Processors use both data and instruction caches in order to reduce the number of slow accesses to main memory. However, while it is clear to me that the data cache's purpose is to store frequently used data items (such as elements in an array or inside a loop), I cannot see what exactly the instruction cache stores that helps alleviate memory access times.
In the image above, we have an example of an "addi" instruction which adds a constant value to the value stored in general purpose register "r2" and writes the result to general purpose register "r1".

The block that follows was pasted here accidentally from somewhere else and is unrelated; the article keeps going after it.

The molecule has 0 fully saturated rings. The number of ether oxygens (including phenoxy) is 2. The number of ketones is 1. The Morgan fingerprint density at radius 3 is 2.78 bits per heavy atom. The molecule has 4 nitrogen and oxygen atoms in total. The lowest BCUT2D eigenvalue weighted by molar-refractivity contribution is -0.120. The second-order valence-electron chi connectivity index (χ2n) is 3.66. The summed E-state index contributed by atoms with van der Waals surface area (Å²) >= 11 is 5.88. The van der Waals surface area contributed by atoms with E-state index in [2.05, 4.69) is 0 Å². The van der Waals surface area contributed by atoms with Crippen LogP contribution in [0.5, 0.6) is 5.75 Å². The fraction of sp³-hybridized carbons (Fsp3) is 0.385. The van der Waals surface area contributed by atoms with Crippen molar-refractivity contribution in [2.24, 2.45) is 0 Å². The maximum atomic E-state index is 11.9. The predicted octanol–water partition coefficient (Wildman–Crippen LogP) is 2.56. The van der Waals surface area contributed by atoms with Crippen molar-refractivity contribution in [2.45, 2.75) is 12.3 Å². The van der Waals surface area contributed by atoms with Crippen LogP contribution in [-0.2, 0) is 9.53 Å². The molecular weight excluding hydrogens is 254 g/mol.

After this instruction is executed, what exactly is saved to the cache?
- It can't just be the opcode – most CPU instruction sets contain just a few hundred unique opcodes or less, so if the instruction cache was pre-loaded with all possible opcodes, it would always have a 100% hit rate. However, that would defeat the purpose of having a cache, plus I've read that instruction cache misses are very much possible.
- It can't be the values from main memory which are loaded into the general purpose registers, since that's exactly what the data cache is for.
Thank you in advance.